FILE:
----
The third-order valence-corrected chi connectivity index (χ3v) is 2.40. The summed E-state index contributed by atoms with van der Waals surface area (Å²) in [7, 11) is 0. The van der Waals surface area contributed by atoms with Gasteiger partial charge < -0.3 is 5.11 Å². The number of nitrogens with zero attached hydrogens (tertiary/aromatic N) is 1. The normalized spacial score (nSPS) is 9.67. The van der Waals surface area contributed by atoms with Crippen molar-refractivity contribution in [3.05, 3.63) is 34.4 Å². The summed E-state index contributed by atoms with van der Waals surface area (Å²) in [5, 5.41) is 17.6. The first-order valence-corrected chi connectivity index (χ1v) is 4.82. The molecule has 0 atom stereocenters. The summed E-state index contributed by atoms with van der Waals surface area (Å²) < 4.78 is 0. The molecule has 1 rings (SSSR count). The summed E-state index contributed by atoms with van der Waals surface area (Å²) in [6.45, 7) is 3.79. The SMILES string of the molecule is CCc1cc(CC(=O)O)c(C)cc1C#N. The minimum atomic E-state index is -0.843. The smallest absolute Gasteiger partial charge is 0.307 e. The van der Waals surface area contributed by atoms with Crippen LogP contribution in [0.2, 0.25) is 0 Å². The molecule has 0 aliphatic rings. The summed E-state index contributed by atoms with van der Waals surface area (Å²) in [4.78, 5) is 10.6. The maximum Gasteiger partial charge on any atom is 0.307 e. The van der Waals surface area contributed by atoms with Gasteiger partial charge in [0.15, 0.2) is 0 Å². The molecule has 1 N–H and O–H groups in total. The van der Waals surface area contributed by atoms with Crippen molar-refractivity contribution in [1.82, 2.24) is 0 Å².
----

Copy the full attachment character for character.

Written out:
The third-order valence-corrected chi connectivity index (χ3v) is 2.40. The summed E-state index contributed by atoms with van der Waals surface area (Å²) in [7, 11) is 0. The van der Waals surface area contributed by atoms with Gasteiger partial charge < -0.3 is 5.11 Å². The number of nitrogens with zero attached hydrogens (tertiary/aromatic N) is 1. The normalized spacial score (nSPS) is 9.67. The van der Waals surface area contributed by atoms with Crippen molar-refractivity contribution in [3.05, 3.63) is 34.4 Å². The summed E-state index contributed by atoms with van der Waals surface area (Å²) in [5, 5.41) is 17.6. The first-order valence-corrected chi connectivity index (χ1v) is 4.82. The molecule has 0 atom stereocenters. The summed E-state index contributed by atoms with van der Waals surface area (Å²) < 4.78 is 0. The molecule has 1 rings (SSSR count). The summed E-state index contributed by atoms with van der Waals surface area (Å²) in [6.45, 7) is 3.79. The SMILES string of the molecule is CCc1cc(CC(=O)O)c(C)cc1C#N. The minimum atomic E-state index is -0.843. The smallest absolute Gasteiger partial charge is 0.307 e. The van der Waals surface area contributed by atoms with Crippen LogP contribution in [0.2, 0.25) is 0 Å². The molecule has 0 aliphatic rings. The summed E-state index contributed by atoms with van der Waals surface area (Å²) in [4.78, 5) is 10.6. The maximum Gasteiger partial charge on any atom is 0.307 e. The van der Waals surface area contributed by atoms with Gasteiger partial charge in [0.15, 0.2) is 0 Å². The molecule has 1 N–H and O–H groups in total. The van der Waals surface area contributed by atoms with Crippen molar-refractivity contribution in [1.82, 2.24) is 0 Å².